Saturday, 24 November 2012

Sunday Times Where Was I? Holiday Competition

Bit of a slog this week. Near as I can figure it, the most likely answers, seem to me to be:

Q1. Shaftesbury

Q2. Woodhenge

The initial clues place us in the Dorset area, Shaftesbury to be more precise. I found references which claim that the town is between 600 and 700 feet above sea level, so does appear to be on a hill. A saint who is possibly buried there (at Shaftesbury abbey), is Edward the Martyr. He was murdered by Aethelred the Unready's followers at Corfe castle c978 (so fits the 10th century clue) and his feast day is reported to be on 18th March. Aethelred was his half brother and he wasn't really 'unready' his nickname was actually 'Aethelred the poorly counselled', it's just that the original Anglo-Saxon sounds like the current English word 'unready'. He was indeed badly advised and experienced a lot of problems with the Danes who were invading Wessex around that time (he fled to Normandy when old Sweyn Forkbeard came over to have words (Aethelred allegedly massacred a lot of Danish settlers)). An eleventh century king who died at Shaftesbury abbey c1035, was the Dane, Cnut (sister Estrith) who once tried to command the waves to prove a point. According to some of the references I checked, the quote "A place where the churchyard lay nearer heaven than the church steeple", may be from a work by Thomas Hardy, called 'Jude the Obscure' (c1896) and possibly refers to St John's church at Enmore Green, Shaftesbury. From the photographs I have seen of it, the graveyard does seem to be higher up the hill than the church.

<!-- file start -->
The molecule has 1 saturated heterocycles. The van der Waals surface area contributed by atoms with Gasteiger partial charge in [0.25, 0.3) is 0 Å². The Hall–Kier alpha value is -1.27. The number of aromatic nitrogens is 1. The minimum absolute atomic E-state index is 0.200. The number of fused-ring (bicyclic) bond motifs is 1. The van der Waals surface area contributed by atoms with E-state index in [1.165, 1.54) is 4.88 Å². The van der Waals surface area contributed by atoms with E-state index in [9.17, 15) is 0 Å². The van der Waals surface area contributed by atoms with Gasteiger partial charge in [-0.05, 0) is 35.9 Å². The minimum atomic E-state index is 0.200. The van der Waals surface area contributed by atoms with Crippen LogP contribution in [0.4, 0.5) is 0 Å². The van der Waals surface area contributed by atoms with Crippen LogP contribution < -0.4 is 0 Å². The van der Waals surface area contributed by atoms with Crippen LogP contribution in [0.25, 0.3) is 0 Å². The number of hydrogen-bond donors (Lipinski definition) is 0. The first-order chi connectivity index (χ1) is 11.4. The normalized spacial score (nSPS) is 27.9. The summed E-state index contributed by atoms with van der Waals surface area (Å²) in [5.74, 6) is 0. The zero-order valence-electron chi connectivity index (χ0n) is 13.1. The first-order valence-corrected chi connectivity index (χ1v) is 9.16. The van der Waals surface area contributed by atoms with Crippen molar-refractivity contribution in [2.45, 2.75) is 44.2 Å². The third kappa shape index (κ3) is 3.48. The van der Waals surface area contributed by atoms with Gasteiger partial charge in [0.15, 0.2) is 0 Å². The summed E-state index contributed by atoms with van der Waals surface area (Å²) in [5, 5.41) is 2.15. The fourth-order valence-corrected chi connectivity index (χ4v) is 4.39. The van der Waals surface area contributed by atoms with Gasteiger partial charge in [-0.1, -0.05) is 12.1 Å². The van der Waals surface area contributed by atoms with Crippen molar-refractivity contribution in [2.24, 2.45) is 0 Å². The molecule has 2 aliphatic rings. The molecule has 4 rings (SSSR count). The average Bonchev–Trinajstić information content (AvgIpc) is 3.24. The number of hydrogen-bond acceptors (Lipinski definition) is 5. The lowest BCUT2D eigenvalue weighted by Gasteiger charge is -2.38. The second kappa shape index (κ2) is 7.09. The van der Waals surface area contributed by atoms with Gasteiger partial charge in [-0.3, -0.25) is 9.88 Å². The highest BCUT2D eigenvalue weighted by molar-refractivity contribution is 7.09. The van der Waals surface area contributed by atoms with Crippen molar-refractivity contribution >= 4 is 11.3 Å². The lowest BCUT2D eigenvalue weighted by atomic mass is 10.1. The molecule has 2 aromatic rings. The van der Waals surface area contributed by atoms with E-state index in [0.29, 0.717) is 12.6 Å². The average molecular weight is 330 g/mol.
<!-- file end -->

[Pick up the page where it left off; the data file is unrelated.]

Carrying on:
Travelling five miles north east of Shaftesbury brings us to Old Wardour castle. This sits beside a lake and according to the spiel on the English heritage site, it was constructed c14th century and you can actually climb the turrets. Around four miles north east of there, lies the site of RAF Chilmark. The quarry was the RAF's ammunition store and according to some sources, was originally hewn to provide stone for Salisbury cathedral. This site allegedly came into use by the air force c1937 and closed c1994 and was for a time the RAF's sole ammunition dump. Around eight miles to the north west of Chilmark carries us to some villages with the suffix 'Deverill', these are Kingston Deverill, Monkton Deverill, Brixton Deverill and Longbridge Deverill. A saint who is said to have been active in that area c12th century, is Wulfric (feast day 20th february). Wulfric was a bit of a hippie by all accounts and likely lived in a cave and took magic mushrooms.

North from the Deverill suffixed villages lies the White horse at Westbury, a hill fort near it and the site of the Battle of Edington, where King Alfred battered Guthrum the Dane and his team, for ruining their Christmas dinner c878 (The Eastender Himself has been hiking in this region but prefers the white horse at Uffington).